Considering the contribution of the Cowles research institute to the development of econometrics, one has little choice in this address and must mainly focus attention on one major achievement, namely, the building of the simultaneous equation methodology. One does not need to demonstrate the indisputable fact that this methodology was conceived and elaborated at the Cowles Commission in the forties. Neither does one need to insist on the long standing significance of this achievement nor on its central place in any education or reflection concerning statistical inference about economic phenomena. More interesting is the question of how research at Cowles during the first 15 years of its existence led to this result and how further econometric research here during the last 30 years relates to the simultaneous equation achievement. Also relevant is the following question: how does the message that was sent out by the Cowles people to the world in 1950 stand today? Should it be replaced by another different one? Or should it simply be somewhat amended and supplemented?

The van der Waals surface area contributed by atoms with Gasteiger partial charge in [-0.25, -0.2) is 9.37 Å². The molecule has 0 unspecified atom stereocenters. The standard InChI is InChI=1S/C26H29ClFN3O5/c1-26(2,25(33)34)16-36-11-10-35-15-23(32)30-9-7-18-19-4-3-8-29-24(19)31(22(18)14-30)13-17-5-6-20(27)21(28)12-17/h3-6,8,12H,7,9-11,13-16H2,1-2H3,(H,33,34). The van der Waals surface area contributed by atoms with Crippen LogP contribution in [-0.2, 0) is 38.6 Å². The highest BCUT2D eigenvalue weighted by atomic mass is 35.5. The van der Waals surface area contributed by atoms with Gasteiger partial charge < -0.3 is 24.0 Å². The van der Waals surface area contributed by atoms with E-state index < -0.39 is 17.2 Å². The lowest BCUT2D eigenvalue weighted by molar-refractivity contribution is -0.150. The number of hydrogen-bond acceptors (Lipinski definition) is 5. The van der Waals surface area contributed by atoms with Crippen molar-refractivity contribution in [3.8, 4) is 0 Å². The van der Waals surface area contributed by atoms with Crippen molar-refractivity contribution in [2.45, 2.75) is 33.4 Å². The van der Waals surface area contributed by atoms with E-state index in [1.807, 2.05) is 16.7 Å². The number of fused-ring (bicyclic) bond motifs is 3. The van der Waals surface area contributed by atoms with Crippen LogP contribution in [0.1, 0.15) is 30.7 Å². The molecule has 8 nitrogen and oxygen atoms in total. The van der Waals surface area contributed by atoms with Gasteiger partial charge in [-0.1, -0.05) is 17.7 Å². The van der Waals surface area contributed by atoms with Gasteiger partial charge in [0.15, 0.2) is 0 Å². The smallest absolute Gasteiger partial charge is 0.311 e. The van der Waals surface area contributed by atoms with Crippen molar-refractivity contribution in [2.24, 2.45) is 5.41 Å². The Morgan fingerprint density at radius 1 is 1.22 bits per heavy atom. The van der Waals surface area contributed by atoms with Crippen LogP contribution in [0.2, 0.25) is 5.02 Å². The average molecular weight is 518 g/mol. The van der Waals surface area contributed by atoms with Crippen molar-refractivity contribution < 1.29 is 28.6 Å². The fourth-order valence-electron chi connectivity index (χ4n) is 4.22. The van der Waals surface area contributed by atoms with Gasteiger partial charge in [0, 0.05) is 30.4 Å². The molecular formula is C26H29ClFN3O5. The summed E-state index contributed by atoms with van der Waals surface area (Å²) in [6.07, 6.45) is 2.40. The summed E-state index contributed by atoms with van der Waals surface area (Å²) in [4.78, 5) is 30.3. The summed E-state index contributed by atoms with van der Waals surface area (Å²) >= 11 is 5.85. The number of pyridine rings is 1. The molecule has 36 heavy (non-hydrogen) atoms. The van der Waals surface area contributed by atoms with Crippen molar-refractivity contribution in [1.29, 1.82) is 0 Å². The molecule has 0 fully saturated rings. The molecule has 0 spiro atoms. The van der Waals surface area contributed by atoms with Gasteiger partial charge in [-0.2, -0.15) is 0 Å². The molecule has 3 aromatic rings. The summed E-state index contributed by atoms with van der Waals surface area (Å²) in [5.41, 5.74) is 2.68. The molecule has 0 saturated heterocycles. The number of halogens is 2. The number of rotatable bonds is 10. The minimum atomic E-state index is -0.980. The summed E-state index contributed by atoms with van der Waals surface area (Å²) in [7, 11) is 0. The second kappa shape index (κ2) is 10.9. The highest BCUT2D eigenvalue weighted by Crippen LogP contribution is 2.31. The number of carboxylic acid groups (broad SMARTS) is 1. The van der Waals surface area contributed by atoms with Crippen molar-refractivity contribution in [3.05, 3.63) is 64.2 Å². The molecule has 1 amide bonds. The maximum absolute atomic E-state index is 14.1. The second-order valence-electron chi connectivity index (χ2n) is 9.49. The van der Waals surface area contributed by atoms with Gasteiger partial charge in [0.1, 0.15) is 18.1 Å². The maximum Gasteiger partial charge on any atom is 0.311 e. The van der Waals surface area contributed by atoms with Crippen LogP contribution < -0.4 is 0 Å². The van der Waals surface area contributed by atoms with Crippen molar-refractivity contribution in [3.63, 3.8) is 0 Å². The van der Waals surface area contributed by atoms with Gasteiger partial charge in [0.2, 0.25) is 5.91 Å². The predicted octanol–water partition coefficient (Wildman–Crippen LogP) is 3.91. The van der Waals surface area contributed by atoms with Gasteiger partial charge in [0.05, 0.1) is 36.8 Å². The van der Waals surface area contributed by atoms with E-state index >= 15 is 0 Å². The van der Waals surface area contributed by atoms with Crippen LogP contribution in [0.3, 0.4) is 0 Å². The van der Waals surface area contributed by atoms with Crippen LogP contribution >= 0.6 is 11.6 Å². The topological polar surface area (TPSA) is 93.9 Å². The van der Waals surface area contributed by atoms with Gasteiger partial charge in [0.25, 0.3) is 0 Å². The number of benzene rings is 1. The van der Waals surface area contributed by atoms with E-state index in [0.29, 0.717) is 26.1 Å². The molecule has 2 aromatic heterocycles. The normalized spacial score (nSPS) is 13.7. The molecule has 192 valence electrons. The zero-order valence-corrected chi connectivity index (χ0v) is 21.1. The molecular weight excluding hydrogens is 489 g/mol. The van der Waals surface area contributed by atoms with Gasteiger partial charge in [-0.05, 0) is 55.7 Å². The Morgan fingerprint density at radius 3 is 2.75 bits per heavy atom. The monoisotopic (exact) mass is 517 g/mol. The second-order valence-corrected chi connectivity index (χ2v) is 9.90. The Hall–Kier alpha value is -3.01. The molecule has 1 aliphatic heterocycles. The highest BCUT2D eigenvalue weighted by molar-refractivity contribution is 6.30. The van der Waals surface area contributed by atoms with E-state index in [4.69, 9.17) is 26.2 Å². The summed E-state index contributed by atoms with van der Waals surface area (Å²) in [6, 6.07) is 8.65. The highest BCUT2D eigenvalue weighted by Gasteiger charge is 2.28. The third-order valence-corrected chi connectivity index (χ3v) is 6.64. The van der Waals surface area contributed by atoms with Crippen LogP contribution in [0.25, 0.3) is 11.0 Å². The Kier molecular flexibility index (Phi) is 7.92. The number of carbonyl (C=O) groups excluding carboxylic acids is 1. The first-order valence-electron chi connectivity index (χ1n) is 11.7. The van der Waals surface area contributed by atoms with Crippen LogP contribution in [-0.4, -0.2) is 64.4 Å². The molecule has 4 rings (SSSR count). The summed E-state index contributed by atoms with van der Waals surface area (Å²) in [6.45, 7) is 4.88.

To do full justice to the research work and achievements of the many econometricians that were associated with Cowles through the years would require a much longer paper than the present one. But one must at least try also to summarize here those main concerns that stood outside the simultaneous equation methodology.